Now, as the economy is finally gaining some traction in 2012, it’s appropriate to take stock of the kitchen and bath industry. The devastating effects of the 2008-2009 Great Recession have shattered any illusions that our industry would be eternally robust.
Finding out the root causes of industry weaknesses is a little like peeling back an onion. Each explanation gives rise to further questions at a deeper level.
A nine-question Dealer Survey entitled, “Takeaways from The Great Recession,” drafted by SEN Design Group and distributed by Kitchen & Bath Design News to its dealer/design firm readership last year, generated 200 electronic responses. Here are three key survey results, and the lessons that must be learned from the Great Recession if our industry is to regain the vibrancy, scale and productivity of five years ago.
THREE KEY LESSONS
1. The vast majority of dealers are not professional businesspeople. The survey revealed that 83% of respondents never prepare an annual budget; 90% don’t have a business plan or strategic plan, and 80% admitted to being totally unprepared for the recession.
Imagine for a moment the next $60,000 kitchen you contract for doesn’t have a signed floor plan, elevation or perspective. What do you think would be the chances of success with the finished project in terms of client satisfaction? What do you think would be the likelihood of achieving the desired $24,000 in gross profit? Not very good on either score, right?
So how can a kitchen/bath firm owner expect to achieve a $1,000,000 revenue goal and $100,000 net profit goal without an annual budget and business plan?
A budget and business plan to a small business is like a floor plan and a set of specifications to a kitchen remodeling project. Apparently, our industry is such that we will take an endless number of hours to plan a prospect’s kitchen, but we won’t invest an equivalent amount of time to plan our own business!
The fact that that 82% of dealers from the survey don’t have a strong banking relationship and 89% don’t have a liquid portfolio equal to 6-12 months of fixed overhead expenses reveals two other weaknesses. First, most owners need a serious education in financial management. Second, most are grossly undercapitalized, relying on the illusion that customer deposits will adequately finance their operations.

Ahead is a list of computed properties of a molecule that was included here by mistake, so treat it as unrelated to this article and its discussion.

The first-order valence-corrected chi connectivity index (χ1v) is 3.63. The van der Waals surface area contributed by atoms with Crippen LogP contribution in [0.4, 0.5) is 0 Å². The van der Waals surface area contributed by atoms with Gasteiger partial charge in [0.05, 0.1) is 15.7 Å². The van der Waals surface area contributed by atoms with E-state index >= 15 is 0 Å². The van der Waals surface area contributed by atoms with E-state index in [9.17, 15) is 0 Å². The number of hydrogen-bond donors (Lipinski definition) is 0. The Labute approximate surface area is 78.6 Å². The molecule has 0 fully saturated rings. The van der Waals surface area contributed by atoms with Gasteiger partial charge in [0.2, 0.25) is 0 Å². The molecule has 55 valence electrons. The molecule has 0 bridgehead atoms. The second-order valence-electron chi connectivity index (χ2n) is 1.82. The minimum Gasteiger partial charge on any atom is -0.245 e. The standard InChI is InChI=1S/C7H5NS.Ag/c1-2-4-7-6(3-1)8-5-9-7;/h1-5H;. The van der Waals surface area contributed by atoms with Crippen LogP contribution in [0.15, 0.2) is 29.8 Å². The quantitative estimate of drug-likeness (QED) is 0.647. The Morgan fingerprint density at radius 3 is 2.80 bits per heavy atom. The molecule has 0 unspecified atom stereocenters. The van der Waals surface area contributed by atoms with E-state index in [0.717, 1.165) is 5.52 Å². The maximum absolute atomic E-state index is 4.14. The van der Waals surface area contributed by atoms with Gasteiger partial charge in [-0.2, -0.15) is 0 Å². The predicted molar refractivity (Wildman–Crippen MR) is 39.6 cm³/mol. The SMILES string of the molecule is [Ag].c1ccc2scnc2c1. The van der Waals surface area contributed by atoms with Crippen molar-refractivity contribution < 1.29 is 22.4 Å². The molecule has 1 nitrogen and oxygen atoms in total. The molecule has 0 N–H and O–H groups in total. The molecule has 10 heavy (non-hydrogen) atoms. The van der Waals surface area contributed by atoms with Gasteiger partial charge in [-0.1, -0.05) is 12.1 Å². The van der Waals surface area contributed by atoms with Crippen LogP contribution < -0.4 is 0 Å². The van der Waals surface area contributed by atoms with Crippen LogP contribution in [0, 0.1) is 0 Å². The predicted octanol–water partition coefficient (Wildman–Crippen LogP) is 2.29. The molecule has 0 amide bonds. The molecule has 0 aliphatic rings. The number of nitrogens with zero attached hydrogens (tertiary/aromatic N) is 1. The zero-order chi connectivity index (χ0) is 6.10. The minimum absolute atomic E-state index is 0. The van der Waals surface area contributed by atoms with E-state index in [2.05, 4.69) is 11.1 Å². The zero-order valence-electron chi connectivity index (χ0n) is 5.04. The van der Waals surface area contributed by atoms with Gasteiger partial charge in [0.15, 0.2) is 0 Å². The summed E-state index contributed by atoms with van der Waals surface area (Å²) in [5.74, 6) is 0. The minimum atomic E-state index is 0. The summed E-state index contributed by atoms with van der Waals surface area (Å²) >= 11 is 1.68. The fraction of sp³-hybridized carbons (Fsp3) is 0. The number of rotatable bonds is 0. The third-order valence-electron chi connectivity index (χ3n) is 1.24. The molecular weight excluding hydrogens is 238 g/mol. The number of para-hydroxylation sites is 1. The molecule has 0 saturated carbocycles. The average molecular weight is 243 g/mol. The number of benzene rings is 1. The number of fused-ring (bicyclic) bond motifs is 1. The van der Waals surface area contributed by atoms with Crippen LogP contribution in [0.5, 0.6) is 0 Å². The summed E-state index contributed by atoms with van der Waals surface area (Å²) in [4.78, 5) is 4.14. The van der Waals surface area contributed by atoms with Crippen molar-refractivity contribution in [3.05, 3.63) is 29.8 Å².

Unfortunately, the industry’s historical emphasis on design has trumped the development of sound business management practices. If kitchen/bath design firm owners expect to recoup the business luster of yesteryear, they need to balance their outstanding design skills with much better business management skills.
Getting a Benchmarking Report, where your company’s financial performance is compared to others in the industry, would be another giant step forward. How can business owners know what’s possible if they don’t have access to accurate financial comparisons? How can a business owner gain a new perspective without an industry-specific business coach? According to the survey, 90% of respondents don’t receive business counsel from a trusted industry organization, board of directors or advisor. Such insulation from business reality is stultifying.
2. The vast majority of dealers reacted weakly to an absence of leads when the Great Recession began. The survey shows that 79% of respondents didn’t increase their marketing budgets. Most selected courses of action that were the easiest and least costly to implement – like marketing to past customers, dropping their price or marketing to allied professionals.
Word-of-mouth advertising can be good for your ego. But if that is all you are doing to keep your brand alive in your market, it won’t be much of a help when sales drop off. Marketing experts say even established companies need to annually invest 3% to 4% of their revenue in marketing. That percentage needs to increase when a serious recession sets in. That’s the only way a dealer can gain market share when prospects are few.